Source: WhiteCoat's Call Room - September 8, 2014 Category: Emergency Medicine Authors: WhiteCoat Tags: Healthcare Update Source Type: blogs

Think and Act Globally: Health Affairs’ September Issue
TweetThe September issue of Health Affairs emphasizes lessons learned from developing and industrialized nations collectively seeking the elusive goals of better care, with lower costs and higher quality. A number of studies analyze key global trends including patient engagement and integrated care, while others examine U.S.-based policy changes and their applicability overseas. This issue was supported by the Qatar Foundation and World Innovation Summit for Health (WISH), Hamad Medical Corporation, Imperial College London, and The Commonwealth Fund. The U.S. leads the global pack in hospital bureaucracy, no matter what t...
Source: Health Affairs Blog - September 8, 2014 Category: Health Management Authors: Chris Fleming Tags: All Categories Emergency Medicine Global Health Health Reform Hospitals Source Type: blogs

CCC Update 008
As you know, the LITFL Critical Care Compendium is a living resource built around the knowledge base needed for the FCICM exam, but extends far beyond those conservative boundaries. Plugging away on this project is where I spend most of my time ‘living in the fast lane’. The pages are built into the back end of LITFL — they don’t enter the blog feed — hence the need for updates to make sure you are not missing out on anything important… like leptospirosis, which featured in CCC Update 007 and within 2 weeks appeared in the FCICM Part II exam (or so I have been told)… Here is what is new ...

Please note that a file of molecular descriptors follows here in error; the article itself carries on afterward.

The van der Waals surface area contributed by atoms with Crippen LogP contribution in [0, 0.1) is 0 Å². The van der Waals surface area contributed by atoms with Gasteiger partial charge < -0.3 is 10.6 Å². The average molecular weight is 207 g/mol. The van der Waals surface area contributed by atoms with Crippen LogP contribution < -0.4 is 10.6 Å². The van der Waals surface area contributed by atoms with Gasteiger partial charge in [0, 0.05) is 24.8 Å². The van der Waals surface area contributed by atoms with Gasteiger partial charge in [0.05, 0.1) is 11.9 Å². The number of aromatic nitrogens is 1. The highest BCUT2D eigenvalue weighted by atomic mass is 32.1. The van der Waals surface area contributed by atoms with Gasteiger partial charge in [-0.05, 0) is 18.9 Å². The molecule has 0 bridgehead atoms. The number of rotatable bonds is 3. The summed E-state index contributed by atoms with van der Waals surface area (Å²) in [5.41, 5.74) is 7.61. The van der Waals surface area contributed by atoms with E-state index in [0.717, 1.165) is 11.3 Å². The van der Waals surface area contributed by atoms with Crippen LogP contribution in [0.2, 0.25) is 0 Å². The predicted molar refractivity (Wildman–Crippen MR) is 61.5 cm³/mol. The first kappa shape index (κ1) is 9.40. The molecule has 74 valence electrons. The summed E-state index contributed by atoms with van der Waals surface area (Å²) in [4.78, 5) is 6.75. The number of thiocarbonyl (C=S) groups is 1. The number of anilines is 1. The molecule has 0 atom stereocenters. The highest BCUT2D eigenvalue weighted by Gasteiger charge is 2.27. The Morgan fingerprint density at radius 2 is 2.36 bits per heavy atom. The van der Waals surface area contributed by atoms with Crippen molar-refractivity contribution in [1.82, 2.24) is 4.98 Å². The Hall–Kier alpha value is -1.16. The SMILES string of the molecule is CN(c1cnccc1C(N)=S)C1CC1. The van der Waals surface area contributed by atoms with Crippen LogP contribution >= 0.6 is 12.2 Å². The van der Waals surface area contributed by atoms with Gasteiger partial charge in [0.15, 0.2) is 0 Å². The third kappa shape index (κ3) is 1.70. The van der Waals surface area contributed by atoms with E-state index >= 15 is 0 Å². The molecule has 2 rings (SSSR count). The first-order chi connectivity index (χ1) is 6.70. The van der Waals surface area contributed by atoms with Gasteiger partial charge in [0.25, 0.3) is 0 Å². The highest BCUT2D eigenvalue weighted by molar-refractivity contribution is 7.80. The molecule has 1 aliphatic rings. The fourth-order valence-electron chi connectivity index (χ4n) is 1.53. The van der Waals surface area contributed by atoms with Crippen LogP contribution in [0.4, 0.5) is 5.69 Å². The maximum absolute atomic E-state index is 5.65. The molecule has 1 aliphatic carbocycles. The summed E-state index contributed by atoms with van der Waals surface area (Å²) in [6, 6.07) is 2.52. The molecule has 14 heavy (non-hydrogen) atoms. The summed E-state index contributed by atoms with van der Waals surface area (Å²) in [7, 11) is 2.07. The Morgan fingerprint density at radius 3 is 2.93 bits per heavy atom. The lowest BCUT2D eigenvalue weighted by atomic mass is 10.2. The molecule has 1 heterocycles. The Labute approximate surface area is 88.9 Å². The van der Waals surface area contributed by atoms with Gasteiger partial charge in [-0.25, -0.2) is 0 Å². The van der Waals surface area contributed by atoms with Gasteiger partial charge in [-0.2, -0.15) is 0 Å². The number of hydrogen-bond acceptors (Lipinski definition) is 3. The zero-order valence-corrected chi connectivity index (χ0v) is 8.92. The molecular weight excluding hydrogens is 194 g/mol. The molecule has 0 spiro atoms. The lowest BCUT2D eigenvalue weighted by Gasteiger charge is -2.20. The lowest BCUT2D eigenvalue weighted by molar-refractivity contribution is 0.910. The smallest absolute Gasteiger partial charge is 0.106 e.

Source: Life in the Fast Lane - September 8, 2014 Category: Emergency Medicine Authors: Chris Nickson Tags: Critical Care Compendium Emergency Medicine FCICM Fellowship Intensive Care CCC update FCICM exam Source Type: blogs

Physician Payments Sunshine Act: Organizations Respond to CMS
  September 2nd marked the last day for comments on CMS’ proposed rule to eliminate the accredited continuing medical education (CME) exemption from Sunshine Act reporting.  In an overwhelming display of support for the exemption, over 800 comments were submitted encouraging the agency to either maintain or expand the current exclusion. -Total comments supporting maintenance or expansion of the CME exemption:  820 -Total comments supporting elimination of the CME exemption:  approximately 20 -Percentage of comments supporting the CME exemption: 98% We have followed this issue closely, and recentl...
Source: Policy and Medicine - September 8, 2014 Category: American Health Authors: Thomas Sullivan Source Type: blogs

The human cost of physician burnout is almost unfathomable
Adapted from a keynote address given to the graduating medical class at the University of Toronto. When I was asked to give the keynote to graduates of the class of ’14, it was an honor that nevertheless filled me with terror and a bit of wistfulness. My sense of fear in giving advice to these amazing young doctors comes from not being sure I belong in the same company. They are whip smart, talented, and ambitious beyond anything I could muster. The competition for a place in med school is past daunting; out of 3,000 wannabes, just 250 make the cut. The thought crossed my mind that if I was starting out today, I’m not...
Source: Kevin, M.D. - Medical Weblog - September 7, 2014 Category: Journals (General) Authors: Tags: Education Emergency Medical school Source Type: blogs